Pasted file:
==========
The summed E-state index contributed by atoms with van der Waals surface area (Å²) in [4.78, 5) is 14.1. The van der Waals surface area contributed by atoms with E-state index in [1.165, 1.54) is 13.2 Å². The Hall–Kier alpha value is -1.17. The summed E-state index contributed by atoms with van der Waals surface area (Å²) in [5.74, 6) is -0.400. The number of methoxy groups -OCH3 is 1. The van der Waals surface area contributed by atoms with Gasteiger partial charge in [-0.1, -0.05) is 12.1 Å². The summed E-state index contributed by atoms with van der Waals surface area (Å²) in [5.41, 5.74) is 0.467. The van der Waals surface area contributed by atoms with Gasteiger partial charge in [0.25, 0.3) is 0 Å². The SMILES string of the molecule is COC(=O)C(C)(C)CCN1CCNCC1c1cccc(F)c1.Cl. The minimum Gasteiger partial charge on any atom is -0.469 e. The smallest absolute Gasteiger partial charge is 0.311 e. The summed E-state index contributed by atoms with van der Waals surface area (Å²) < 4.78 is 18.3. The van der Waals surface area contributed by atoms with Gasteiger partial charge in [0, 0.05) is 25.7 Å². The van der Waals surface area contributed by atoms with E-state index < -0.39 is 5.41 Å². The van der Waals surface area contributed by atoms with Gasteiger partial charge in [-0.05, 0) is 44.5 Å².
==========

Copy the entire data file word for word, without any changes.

The summed E-state index contributed by atoms with van der Waals surface area (Å²) in [4.78, 5) is 14.1. The van der Waals surface area contributed by atoms with E-state index in [1.165, 1.54) is 13.2 Å². The Hall–Kier alpha value is -1.17. The summed E-state index contributed by atoms with van der Waals surface area (Å²) in [5.74, 6) is -0.400. The number of methoxy groups -OCH3 is 1. The van der Waals surface area contributed by atoms with Gasteiger partial charge in [-0.1, -0.05) is 12.1 Å². The summed E-state index contributed by atoms with van der Waals surface area (Å²) in [5.41, 5.74) is 0.467. The van der Waals surface area contributed by atoms with Gasteiger partial charge in [0.25, 0.3) is 0 Å². The SMILES string of the molecule is COC(=O)C(C)(C)CCN1CCNCC1c1cccc(F)c1.Cl. The minimum Gasteiger partial charge on any atom is -0.469 e. The smallest absolute Gasteiger partial charge is 0.311 e. The summed E-state index contributed by atoms with van der Waals surface area (Å²) < 4.78 is 18.3. The van der Waals surface area contributed by atoms with Gasteiger partial charge in [0, 0.05) is 25.7 Å². The van der Waals surface area contributed by atoms with E-state index < -0.39 is 5.41 Å². The van der Waals surface area contributed by atoms with Gasteiger partial charge in [-0.05, 0) is 44.5 Å².